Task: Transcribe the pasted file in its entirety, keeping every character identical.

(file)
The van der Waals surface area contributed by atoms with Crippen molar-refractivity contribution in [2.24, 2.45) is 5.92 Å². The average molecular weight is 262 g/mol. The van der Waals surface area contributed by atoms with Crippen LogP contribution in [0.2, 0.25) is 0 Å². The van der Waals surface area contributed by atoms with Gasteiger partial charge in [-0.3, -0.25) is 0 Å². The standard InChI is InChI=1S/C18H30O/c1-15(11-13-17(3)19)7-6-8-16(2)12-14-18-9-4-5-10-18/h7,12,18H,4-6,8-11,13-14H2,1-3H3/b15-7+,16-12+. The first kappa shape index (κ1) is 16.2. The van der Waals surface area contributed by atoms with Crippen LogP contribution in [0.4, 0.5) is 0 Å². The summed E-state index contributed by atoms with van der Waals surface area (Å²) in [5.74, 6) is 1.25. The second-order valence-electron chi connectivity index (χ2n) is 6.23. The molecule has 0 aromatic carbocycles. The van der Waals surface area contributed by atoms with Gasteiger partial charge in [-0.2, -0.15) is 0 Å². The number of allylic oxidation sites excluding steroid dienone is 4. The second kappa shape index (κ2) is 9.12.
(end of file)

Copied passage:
The van der Waals surface area contributed by atoms with Crippen molar-refractivity contribution in [2.24, 2.45) is 5.92 Å². The average molecular weight is 262 g/mol. The van der Waals surface area contributed by atoms with Crippen LogP contribution in [0.2, 0.25) is 0 Å². The van der Waals surface area contributed by atoms with Gasteiger partial charge in [-0.3, -0.25) is 0 Å². The standard InChI is InChI=1S/C18H30O/c1-15(11-13-17(3)19)7-6-8-16(2)12-14-18-9-4-5-10-18/h7,12,18H,4-6,8-11,13-14H2,1-3H3/b15-7+,16-12+. The first kappa shape index (κ1) is 16.2. The van der Waals surface area contributed by atoms with Crippen LogP contribution in [0.4, 0.5) is 0 Å². The summed E-state index contributed by atoms with van der Waals surface area (Å²) in [5.74, 6) is 1.25. The second-order valence-electron chi connectivity index (χ2n) is 6.23. The molecule has 0 aromatic carbocycles. The van der Waals surface area contributed by atoms with Gasteiger partial charge in [-0.2, -0.15) is 0 Å². The number of allylic oxidation sites excluding steroid dienone is 4. The second kappa shape index (κ2) is 9.12.